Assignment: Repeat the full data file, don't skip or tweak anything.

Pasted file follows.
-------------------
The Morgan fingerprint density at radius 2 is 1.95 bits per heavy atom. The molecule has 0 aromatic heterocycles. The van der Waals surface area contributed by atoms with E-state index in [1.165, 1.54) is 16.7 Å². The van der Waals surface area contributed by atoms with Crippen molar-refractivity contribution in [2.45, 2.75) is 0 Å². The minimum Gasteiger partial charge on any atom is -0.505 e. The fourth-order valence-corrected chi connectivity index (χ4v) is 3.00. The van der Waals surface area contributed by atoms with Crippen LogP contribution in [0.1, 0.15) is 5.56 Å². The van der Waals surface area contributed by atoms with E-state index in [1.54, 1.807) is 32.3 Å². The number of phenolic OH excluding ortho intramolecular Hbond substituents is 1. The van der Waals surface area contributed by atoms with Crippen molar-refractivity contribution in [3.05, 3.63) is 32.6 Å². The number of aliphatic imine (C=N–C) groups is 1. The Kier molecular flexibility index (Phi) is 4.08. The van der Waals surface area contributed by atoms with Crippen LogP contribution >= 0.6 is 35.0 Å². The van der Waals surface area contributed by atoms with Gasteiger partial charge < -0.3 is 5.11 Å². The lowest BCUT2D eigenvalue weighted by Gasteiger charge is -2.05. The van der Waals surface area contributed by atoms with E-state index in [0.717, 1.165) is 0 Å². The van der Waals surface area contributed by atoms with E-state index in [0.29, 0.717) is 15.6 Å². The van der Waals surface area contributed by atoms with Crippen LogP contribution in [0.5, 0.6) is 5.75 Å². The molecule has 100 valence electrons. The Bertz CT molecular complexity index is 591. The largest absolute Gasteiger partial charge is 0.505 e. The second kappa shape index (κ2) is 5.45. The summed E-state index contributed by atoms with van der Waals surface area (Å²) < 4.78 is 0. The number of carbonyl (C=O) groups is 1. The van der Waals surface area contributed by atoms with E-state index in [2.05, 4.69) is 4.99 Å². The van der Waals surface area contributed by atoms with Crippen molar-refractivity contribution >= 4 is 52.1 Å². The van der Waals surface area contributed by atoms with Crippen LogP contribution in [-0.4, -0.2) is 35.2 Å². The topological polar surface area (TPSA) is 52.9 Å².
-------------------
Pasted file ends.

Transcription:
The Morgan fingerprint density at radius 2 is 1.95 bits per heavy atom. The molecule has 0 aromatic heterocycles. The van der Waals surface area contributed by atoms with E-state index in [1.165, 1.54) is 16.7 Å². The van der Waals surface area contributed by atoms with Crippen molar-refractivity contribution in [2.45, 2.75) is 0 Å². The minimum Gasteiger partial charge on any atom is -0.505 e. The fourth-order valence-corrected chi connectivity index (χ4v) is 3.00. The van der Waals surface area contributed by atoms with Crippen LogP contribution in [0.1, 0.15) is 5.56 Å². The van der Waals surface area contributed by atoms with E-state index in [1.54, 1.807) is 32.3 Å². The number of phenolic OH excluding ortho intramolecular Hbond substituents is 1. The van der Waals surface area contributed by atoms with Crippen molar-refractivity contribution in [3.05, 3.63) is 32.6 Å². The number of aliphatic imine (C=N–C) groups is 1. The Kier molecular flexibility index (Phi) is 4.08. The van der Waals surface area contributed by atoms with Crippen LogP contribution >= 0.6 is 35.0 Å². The van der Waals surface area contributed by atoms with Gasteiger partial charge < -0.3 is 5.11 Å². The lowest BCUT2D eigenvalue weighted by Gasteiger charge is -2.05. The van der Waals surface area contributed by atoms with E-state index in [0.717, 1.165) is 0 Å². The van der Waals surface area contributed by atoms with E-state index in [0.29, 0.717) is 15.6 Å². The van der Waals surface area contributed by atoms with Crippen LogP contribution in [0.5, 0.6) is 5.75 Å². The molecule has 100 valence electrons. The Bertz CT molecular complexity index is 591. The largest absolute Gasteiger partial charge is 0.505 e. The second kappa shape index (κ2) is 5.45. The summed E-state index contributed by atoms with van der Waals surface area (Å²) < 4.78 is 0. The number of carbonyl (C=O) groups is 1. The van der Waals surface area contributed by atoms with E-state index in [2.05, 4.69) is 4.99 Å². The van der Waals surface area contributed by atoms with Crippen molar-refractivity contribution >= 4 is 52.1 Å². The van der Waals surface area contributed by atoms with Crippen LogP contribution in [-0.4, -0.2) is 35.2 Å². The topological polar surface area (TPSA) is 52.9 Å².